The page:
Projectile Motion Trajectory Equation

This comes up every so often. I get a situation (usually, it’s a video analysis problem) in which I can’t rely on the time data. This usually happens when you can see the motion of a projectile, but the middle part (or all of it) is in “slow motion”.

Before looking at the trajectory equation, let’s review what I would normally do for a video analysis. After collection x,y,t data in each frame, I could make two plots. I could plot the horizontal position vs. time. This should be a straight line (because there would be zero acceleration) and the slope of this line would be the horizontal velocity.

The second thing I could do is to plot the vertical position vs. time. This should be a parabola. From the quadratic equation fit of this data, I can find the vertical acceleration.

So, let’s say I can’t do that. How do we get data from an x-vs-y plot? This is the trajectory since it actually shows the path of the projectile. OK, for this case let’s make the following assumptions:

  • It’s a ball. I’m going to call this projectile object a ball. There is no reason for this choice.
  • The ball starts at some position (x_0,y_0).
  • The ball is launched with some initial velocity v_0 and at some angle above the horizontal \theta.
  • In my mind, the ball hits the ground at some point. I’m going to set the ground to be y = 0.
  • Oh, the vertical acceleration is -g, where g = 9.8\text{ m/s}^2.

Now for the physics. First, the initial velocity can be broken into x- and y-components:

v_{x0} = v_0 \cos \theta

v_{y0} = v_0 \sin \theta

For the x-motion, I have the following kinematic equation:

x = x_0 +(v_0 \cos \theta)t

And in the y-direction:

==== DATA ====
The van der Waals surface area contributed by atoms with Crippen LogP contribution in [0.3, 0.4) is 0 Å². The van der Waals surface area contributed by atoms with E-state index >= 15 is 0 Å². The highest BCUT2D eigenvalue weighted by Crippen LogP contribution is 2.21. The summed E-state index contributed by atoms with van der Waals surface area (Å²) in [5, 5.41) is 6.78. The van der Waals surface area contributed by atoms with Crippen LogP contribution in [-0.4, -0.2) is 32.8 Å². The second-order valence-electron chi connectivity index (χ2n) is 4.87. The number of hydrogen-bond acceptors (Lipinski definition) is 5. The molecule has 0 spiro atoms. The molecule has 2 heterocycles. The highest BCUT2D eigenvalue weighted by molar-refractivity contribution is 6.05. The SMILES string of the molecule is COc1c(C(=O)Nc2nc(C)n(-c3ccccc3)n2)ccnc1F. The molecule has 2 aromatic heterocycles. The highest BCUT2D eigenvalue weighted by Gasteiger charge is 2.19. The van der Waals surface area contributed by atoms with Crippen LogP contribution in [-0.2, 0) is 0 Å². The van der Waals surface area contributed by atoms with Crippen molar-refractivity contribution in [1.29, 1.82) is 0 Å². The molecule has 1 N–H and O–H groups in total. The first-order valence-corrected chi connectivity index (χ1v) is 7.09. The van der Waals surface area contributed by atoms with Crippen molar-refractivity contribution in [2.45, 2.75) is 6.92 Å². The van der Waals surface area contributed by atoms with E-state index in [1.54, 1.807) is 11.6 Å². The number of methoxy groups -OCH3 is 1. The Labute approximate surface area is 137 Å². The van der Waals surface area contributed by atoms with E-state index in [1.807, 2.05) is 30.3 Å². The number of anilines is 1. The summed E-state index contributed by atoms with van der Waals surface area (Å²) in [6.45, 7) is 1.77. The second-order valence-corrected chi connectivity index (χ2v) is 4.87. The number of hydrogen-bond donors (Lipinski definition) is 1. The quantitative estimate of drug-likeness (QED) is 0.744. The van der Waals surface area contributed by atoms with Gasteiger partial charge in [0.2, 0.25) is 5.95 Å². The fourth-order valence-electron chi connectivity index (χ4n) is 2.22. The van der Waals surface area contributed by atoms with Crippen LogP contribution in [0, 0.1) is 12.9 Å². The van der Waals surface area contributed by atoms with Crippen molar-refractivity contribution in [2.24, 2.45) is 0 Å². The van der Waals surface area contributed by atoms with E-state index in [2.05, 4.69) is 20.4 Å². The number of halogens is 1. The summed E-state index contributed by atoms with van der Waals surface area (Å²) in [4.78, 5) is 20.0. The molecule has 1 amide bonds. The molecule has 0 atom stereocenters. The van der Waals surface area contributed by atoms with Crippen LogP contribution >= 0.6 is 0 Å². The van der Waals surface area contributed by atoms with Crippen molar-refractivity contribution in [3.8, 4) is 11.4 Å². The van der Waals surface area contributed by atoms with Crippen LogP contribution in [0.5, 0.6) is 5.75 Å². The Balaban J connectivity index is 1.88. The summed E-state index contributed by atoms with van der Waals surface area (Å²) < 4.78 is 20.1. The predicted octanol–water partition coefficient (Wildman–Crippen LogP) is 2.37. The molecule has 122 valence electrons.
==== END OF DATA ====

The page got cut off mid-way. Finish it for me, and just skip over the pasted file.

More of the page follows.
y = y_0 +(v_0 \sin \theta)t - \frac{1}{2} gt^2

In order to get the trajectory equation, I need to eliminate t from these two equations. I’m going to start by solving the x-motion equation for t.

t = \frac{x-x_0}{v_0 \cos \theta}

Now I can substitute this into the y-motion equation.

y = y_0 +\left( \frac{v_0 \sin theta}{v_0 \cos \theta}\right)(x-x_0)-\frac{g}{2v^2_0 \cos^2 \theta}(x-x_0)^2

Oh, notice that the velocity terms cancel in the middle term. Also, we get sine over cosine which is tangent.

y = y_0 +(\tan \theta)(x-x_0)-\frac{g}{2v^2_0 \cos^2 \theta}(x-x_0)^2

This should be good enough. If I make sure that the ball starts at x = 0, then the x-squared term of the quadratic fit in the format of:

y = Ax^2 + B x + C

Where A, B, and C are fitting coefficients. Now, A should be:

A = \frac{g}{2v^2_0 \cos^2 \theta}

So, if I have data and I plot the trajectory, I should be able to find the acceleration. Of course, this assumes that I know the launch velocity and the angle. But wait! I can get the angle from the B term:

B = \tan \theta

But what about the launch velocity? Honestly, I’m not quite sure. I guess if I new the vertical acceleration, I could solve for the launch velocity. Or maybe I could get the velocity from some other source.

Let’s test this stuff out. I could use some video data—but it’s easier to just make a plot in python. Here is a ball launched (with initial x = 0 meters). I get the following for the vertical position vs. time (like I would expect). Here is the code.

That looks good. Now, I’m going to plot two trajectory lines. The first will be calculated in the normal numerical calculation method (same as above but plotting x vs. y instead of t vs. y). The second plot will be the trajectory equation we solved for above. Here’s what I get.